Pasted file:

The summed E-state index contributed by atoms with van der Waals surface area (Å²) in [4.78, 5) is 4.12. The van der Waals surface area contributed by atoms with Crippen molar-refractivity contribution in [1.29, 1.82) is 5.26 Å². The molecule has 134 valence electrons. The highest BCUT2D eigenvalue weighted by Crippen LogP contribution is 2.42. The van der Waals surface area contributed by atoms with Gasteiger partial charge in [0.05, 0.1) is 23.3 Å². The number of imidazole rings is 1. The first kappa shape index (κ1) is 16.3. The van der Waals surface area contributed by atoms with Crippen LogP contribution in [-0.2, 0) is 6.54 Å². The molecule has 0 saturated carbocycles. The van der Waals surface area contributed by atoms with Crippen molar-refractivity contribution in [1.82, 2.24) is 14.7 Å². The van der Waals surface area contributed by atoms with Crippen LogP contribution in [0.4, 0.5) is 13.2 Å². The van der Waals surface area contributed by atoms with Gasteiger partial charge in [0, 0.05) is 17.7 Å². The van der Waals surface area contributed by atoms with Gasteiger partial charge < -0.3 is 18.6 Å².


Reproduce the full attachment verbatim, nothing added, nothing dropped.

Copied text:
The summed E-state index contributed by atoms with van der Waals surface area (Å²) in [4.78, 5) is 4.12. The van der Waals surface area contributed by atoms with Crippen molar-refractivity contribution in [1.29, 1.82) is 5.26 Å². The molecule has 134 valence electrons. The highest BCUT2D eigenvalue weighted by Crippen LogP contribution is 2.42. The van der Waals surface area contributed by atoms with Gasteiger partial charge in [0.05, 0.1) is 23.3 Å². The number of imidazole rings is 1. The first kappa shape index (κ1) is 16.3. The van der Waals surface area contributed by atoms with Crippen LogP contribution in [-0.2, 0) is 6.54 Å². The molecule has 0 saturated carbocycles. The van der Waals surface area contributed by atoms with Crippen molar-refractivity contribution in [1.82, 2.24) is 14.7 Å². The van der Waals surface area contributed by atoms with Crippen LogP contribution in [0.4, 0.5) is 13.2 Å². The van der Waals surface area contributed by atoms with Gasteiger partial charge in [0, 0.05) is 17.7 Å². The van der Waals surface area contributed by atoms with Gasteiger partial charge < -0.3 is 18.6 Å².